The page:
ABUJA, Nigeria, June 21 (UPI) -- Militants are killing or threatening farmers and teachers, instead of fighting with soldiers, in the latest wave of violence in northern Nigeria, officials say.
About 19,000 farmers have abandoned their fields and children are afraid to go to school because of attacks and threats by Boko Haram insurgents, the Los Angeles Times reported Thursday.
Since Sunday, two teachers and 16 children have been killed in attacks on two schools.
Serious food shortages are expected across the region, said Borno state agriculture commission Usman Zannah, from crop failures after farmers fled the area around New Marte.
The wheat and rice irrigation project in the area began last year with the national government providing about 25,000 acres of land, seed and expertise as incentive.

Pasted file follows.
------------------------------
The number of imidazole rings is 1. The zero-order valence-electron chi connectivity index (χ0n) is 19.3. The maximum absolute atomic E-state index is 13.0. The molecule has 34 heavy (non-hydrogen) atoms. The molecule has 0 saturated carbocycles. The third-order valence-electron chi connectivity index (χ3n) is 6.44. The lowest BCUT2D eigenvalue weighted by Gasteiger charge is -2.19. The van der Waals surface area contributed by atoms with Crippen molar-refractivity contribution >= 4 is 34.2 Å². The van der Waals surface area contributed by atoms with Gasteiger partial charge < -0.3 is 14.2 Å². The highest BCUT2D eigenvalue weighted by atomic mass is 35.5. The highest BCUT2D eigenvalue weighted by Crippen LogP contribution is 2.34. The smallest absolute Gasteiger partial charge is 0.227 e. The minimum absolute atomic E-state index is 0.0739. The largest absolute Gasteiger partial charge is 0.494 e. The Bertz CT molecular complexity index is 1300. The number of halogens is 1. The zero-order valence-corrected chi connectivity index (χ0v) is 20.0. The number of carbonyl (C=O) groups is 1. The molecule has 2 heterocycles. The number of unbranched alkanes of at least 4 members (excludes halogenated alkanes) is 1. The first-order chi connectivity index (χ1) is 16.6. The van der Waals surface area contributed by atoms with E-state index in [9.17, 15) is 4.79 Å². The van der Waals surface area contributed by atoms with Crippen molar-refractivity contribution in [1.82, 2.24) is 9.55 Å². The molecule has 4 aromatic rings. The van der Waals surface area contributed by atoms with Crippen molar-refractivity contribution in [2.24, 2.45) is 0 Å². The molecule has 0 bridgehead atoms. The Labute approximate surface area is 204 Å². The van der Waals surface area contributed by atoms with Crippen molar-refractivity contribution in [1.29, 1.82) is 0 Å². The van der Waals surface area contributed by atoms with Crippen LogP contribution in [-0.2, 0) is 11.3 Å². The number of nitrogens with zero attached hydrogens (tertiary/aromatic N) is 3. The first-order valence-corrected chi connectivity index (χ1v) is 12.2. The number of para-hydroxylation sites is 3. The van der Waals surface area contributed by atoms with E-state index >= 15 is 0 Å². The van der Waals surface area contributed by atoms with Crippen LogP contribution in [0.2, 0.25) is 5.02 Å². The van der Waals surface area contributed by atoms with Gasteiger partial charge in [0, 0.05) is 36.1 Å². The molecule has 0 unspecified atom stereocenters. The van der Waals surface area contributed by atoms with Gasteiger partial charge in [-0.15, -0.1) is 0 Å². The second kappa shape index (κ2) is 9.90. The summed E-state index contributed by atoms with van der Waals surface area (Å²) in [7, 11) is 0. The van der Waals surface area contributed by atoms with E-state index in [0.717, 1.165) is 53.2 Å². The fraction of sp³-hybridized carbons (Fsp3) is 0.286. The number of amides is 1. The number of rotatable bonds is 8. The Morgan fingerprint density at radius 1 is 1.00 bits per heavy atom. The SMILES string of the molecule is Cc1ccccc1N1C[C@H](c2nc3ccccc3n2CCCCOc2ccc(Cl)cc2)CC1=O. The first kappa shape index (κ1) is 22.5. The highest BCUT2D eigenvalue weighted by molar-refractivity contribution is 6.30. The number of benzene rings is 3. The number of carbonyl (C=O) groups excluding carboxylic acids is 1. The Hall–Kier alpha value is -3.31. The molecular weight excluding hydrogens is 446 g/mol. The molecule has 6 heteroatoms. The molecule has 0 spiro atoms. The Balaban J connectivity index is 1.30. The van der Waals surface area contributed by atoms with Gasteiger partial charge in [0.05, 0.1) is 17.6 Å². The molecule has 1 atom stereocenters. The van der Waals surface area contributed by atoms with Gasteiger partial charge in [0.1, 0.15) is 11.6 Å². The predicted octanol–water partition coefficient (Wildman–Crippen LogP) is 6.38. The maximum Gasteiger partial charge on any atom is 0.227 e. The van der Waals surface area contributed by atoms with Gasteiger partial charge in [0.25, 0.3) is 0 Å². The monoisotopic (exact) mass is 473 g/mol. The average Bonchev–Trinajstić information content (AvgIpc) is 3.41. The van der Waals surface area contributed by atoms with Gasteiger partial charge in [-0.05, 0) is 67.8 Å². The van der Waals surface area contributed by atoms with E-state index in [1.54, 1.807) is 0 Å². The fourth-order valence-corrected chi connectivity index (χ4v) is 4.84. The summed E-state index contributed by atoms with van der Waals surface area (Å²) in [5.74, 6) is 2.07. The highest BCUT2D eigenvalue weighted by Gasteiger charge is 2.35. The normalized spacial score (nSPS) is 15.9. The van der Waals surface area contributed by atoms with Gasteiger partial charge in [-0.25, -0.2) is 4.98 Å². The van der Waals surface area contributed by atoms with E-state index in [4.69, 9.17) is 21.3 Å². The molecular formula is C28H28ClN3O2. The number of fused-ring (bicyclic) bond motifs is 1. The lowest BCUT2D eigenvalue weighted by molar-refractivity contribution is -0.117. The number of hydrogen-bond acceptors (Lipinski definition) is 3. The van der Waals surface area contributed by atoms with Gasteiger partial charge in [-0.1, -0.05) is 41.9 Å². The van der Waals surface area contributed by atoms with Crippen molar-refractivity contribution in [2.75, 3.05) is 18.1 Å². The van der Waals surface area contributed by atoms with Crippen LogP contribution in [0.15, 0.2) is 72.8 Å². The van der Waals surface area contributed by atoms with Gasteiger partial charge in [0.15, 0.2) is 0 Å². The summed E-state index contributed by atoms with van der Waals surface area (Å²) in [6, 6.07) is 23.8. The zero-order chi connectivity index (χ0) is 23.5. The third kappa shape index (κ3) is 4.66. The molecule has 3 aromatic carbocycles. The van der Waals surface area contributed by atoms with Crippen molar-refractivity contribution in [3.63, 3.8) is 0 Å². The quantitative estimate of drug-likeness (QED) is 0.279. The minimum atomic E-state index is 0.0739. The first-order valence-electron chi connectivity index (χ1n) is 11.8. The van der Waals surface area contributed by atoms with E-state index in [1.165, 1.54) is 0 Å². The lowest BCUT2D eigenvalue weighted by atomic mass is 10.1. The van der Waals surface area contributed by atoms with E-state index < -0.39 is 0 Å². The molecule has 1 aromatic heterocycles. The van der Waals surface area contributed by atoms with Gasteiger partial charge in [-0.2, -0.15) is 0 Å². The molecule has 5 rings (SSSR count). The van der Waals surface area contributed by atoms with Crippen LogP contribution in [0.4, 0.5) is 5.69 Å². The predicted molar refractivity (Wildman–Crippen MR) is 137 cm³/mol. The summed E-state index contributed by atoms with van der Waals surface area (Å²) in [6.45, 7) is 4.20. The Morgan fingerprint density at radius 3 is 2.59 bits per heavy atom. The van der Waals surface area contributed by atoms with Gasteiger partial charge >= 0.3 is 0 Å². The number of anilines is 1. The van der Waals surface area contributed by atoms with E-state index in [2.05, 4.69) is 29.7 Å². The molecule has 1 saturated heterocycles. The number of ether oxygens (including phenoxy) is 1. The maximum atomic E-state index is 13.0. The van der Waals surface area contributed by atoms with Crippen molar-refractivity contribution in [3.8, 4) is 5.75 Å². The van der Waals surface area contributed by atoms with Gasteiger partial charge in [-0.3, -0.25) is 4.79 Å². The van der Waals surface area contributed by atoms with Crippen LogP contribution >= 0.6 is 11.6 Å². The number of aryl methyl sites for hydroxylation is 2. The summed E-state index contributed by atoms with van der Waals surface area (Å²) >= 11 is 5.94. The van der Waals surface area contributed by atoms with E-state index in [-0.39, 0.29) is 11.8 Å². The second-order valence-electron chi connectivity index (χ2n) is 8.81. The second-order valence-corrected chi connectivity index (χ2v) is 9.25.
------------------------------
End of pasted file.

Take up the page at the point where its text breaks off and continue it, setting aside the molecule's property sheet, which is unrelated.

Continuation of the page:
Boko Haram overran the area in January, driving out program administrators and threatening farmers.
Ahmed Bura fled to a town on the border with Cameroon, leaving behind 85 acres of wheat and rice that was almost ready for harvest.
"It is painful to lose such a huge swath of crops, but we would have lost our lives and the crops if we had stayed," he said.